Robert Tressell
3 Posted 03/12/2022 at 16:21:18
It's an interesting game Netherlands v USA, Duncan. But yes, the Dutch are controlling the game from their deep defensive position. It's nullifying the USA's high energy runners, because there's no space to run into.
Duncan McDine
4 Posted 03/12/2022 at 16:28:59
Oddly enough, Netherlands have pushed higher up the pitch this 2nd half and it seemed to benefit USA.
Dupont Koo
5 Posted 05/12/2022 at 00:46:29
Thank you Robert. Your piece led me to recall the Centre Back pairings that Moyes had to rely on almost 20 years ago: Stubbs & Weir. While they were ripped to parts in some unfavoured match-ups (I remembered one game at White Hart Lane where they were toyed and shredded to pieces by Jermaine Defoe's pace), they were solid in the air and helped organise the defence (with Nigel Martyn).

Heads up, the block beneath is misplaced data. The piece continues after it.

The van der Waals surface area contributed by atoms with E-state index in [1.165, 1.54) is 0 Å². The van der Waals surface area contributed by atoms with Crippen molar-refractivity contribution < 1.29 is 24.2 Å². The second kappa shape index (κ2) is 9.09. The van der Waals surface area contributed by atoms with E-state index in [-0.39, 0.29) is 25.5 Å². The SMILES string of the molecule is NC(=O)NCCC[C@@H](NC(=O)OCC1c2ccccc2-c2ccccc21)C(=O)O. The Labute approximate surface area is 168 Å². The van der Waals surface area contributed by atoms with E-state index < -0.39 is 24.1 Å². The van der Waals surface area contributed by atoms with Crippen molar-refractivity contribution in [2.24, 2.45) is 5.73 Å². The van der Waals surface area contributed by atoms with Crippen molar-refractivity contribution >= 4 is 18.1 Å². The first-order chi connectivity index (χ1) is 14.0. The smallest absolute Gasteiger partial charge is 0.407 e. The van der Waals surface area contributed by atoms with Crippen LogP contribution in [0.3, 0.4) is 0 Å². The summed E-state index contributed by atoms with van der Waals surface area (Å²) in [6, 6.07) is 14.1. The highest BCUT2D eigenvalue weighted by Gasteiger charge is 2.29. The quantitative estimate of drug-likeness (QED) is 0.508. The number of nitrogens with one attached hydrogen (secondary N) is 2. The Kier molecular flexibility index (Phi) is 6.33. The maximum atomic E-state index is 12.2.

Moyes had to play really deep with them due to their lack of pace, and not until he had Yobo & Lescott as well as Jags & Distin that he could afford to start pressing teams at the front, play a higher line and a more adventurous style.

Joe McMahon
6 Posted 05/12/2022 at 08:56:08

Jermaine Defoe was very underated though. Something like 160 Premier League goals.

John Raftery
7 Posted 05/12/2022 at 09:41:20
Successful managers set their team up according to the talent they have available and taking account of opposition strengths and weaknesses. Deep defence is sometimes viewed as cowardice, a notion which makes me laugh.

I think Danny is right that whatever a team is trying to do it must do it as a unit; stay compact and when the opportunity arises be ready to exploit gaps left by opponents.